This festival goes back to St. Martin, a soldier who split his cape in two halves when he met a beggar and gave it to him. The night after that he dreamt that Jesus was the same man as the beggar. “What you did to the beggar you did to me.” Jesus said to him in his dream. The children who go to the houses are like little beggars and the people who give them something are as St. Martin.
As each year we walked with little children and lanterns in a parade through our village, through a part that is not rich. There are always musicians who play the trumpets to accompany the songs that belong St. Martin. This year it was difficult to find them. My husband coen_wessel, who organizes the parade, asked and asked, but no one could come. In the end he asked neighbors in our street who play the saxophone. They agreed to do it, and during this last week other musicians came too. We had saxophones, trombones and trumpets. There were more musicians than ever. You see them down here, playing at the school where the parade started.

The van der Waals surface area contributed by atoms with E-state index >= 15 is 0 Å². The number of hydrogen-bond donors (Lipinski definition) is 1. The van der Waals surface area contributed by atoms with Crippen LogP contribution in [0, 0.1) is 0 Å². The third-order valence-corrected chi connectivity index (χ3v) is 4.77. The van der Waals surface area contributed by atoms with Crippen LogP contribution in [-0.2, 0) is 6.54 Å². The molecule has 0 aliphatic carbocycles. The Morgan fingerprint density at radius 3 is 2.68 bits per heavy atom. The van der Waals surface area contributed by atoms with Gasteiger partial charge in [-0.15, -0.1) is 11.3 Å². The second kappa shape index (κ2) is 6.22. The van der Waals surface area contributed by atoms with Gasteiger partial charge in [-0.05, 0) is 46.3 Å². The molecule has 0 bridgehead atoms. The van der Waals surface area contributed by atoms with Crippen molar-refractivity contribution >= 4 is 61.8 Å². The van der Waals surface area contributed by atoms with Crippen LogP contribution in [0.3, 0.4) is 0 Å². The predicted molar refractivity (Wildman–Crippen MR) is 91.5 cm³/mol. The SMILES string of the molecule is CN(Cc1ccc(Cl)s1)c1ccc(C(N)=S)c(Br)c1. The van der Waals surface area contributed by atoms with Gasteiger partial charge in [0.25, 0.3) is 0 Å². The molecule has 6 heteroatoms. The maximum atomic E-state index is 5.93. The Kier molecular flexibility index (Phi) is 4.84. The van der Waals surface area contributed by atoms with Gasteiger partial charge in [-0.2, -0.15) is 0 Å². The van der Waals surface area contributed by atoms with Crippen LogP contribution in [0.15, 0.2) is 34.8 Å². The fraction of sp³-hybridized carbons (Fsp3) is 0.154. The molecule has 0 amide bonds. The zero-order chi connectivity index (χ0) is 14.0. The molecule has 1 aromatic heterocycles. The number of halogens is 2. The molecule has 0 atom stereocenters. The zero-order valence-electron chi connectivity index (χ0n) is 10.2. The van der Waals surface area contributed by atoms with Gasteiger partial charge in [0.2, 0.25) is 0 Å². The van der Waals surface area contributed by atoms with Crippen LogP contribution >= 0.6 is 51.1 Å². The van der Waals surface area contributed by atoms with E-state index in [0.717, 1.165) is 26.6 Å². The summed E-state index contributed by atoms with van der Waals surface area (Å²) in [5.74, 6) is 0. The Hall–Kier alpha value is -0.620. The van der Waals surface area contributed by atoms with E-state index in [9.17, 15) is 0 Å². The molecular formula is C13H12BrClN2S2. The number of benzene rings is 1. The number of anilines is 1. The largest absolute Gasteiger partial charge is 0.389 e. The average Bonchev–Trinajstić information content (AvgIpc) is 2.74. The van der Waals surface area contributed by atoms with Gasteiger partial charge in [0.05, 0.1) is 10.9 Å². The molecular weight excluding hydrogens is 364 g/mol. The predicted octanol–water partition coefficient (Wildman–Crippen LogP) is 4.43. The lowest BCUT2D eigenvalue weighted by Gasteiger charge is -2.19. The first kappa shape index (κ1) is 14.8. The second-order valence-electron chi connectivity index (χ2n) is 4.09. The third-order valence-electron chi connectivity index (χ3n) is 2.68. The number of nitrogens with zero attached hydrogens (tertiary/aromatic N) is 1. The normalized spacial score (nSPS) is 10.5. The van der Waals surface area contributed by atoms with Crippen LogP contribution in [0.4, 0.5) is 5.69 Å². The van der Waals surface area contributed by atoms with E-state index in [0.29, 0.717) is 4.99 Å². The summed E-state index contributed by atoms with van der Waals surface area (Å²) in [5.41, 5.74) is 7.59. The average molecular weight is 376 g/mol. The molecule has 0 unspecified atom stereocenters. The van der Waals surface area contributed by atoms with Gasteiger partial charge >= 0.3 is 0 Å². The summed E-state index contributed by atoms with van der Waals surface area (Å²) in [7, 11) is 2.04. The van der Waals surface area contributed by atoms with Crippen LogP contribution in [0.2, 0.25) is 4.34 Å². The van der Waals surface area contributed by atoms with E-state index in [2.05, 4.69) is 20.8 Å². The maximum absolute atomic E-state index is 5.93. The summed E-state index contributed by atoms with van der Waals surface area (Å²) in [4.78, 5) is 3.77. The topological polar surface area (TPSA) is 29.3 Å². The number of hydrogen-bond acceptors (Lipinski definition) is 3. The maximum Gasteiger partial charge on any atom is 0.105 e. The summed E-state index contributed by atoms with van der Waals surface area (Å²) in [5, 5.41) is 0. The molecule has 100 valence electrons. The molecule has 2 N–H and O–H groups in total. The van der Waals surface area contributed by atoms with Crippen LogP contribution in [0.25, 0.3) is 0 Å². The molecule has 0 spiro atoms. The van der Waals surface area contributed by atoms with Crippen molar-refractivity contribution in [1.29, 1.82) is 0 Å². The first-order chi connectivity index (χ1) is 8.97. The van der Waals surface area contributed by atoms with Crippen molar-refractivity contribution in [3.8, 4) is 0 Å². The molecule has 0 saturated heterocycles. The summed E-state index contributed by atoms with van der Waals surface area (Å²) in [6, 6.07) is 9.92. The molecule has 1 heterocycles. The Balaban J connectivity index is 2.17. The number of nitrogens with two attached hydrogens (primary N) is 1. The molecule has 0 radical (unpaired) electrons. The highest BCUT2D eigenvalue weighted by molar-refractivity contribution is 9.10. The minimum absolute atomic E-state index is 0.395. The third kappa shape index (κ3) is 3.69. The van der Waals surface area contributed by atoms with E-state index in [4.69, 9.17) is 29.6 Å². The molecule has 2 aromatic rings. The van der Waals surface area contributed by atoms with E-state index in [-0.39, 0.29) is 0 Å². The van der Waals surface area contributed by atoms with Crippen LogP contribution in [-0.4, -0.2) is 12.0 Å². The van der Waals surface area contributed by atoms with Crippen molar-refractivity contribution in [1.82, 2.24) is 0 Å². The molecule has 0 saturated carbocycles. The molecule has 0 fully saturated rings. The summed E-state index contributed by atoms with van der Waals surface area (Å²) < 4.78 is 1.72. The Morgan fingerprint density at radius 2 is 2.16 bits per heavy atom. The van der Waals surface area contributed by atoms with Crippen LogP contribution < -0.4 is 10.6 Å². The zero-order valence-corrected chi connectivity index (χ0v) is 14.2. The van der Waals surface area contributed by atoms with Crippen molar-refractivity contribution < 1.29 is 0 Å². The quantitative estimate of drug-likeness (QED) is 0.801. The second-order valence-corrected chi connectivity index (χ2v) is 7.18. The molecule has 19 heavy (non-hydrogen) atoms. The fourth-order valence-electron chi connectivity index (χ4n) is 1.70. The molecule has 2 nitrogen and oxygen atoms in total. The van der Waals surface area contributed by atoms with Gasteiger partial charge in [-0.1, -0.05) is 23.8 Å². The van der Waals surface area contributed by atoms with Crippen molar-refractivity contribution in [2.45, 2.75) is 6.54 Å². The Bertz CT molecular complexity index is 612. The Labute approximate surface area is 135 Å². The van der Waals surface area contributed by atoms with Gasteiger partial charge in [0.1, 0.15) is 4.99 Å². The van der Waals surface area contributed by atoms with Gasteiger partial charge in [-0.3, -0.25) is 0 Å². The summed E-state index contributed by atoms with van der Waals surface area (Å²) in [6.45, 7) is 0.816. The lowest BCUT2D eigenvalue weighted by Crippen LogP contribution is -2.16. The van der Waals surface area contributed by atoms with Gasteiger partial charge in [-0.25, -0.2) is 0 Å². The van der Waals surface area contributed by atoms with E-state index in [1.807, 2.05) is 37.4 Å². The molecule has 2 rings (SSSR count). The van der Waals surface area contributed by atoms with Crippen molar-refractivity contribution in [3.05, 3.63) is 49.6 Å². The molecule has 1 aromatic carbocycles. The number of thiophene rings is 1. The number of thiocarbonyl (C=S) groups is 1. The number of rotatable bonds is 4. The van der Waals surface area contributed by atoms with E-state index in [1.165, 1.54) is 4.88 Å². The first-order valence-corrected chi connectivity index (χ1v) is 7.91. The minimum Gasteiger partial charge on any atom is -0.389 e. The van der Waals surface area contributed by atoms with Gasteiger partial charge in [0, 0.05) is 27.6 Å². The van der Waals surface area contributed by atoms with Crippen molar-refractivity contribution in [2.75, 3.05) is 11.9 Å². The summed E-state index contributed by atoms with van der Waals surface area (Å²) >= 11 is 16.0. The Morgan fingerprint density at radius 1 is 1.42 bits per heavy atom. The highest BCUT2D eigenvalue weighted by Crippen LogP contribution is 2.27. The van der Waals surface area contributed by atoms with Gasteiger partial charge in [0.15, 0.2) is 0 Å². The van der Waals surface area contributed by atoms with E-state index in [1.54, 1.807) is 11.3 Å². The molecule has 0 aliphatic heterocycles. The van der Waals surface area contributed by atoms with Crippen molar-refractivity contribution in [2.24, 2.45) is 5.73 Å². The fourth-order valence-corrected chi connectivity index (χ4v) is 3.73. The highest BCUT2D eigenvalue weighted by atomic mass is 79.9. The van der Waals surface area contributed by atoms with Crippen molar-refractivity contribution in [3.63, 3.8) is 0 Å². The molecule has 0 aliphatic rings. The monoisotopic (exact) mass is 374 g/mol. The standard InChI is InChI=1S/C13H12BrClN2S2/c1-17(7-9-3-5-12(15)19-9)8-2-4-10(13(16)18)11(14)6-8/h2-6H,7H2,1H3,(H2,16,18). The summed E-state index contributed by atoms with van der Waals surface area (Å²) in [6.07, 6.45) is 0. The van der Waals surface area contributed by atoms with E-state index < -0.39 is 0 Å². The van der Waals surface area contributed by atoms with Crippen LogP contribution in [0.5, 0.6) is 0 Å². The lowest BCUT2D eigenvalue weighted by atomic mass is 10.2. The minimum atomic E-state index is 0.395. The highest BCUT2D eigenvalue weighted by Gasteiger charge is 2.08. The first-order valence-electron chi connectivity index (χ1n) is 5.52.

The people who should hand out the sweets and the tangerine at the end of the parade had not shown up -they are from a home, it is a community event- so I helped. That was such a lovely task, to see all these little children come by, one by one, and to be able to give each of them something.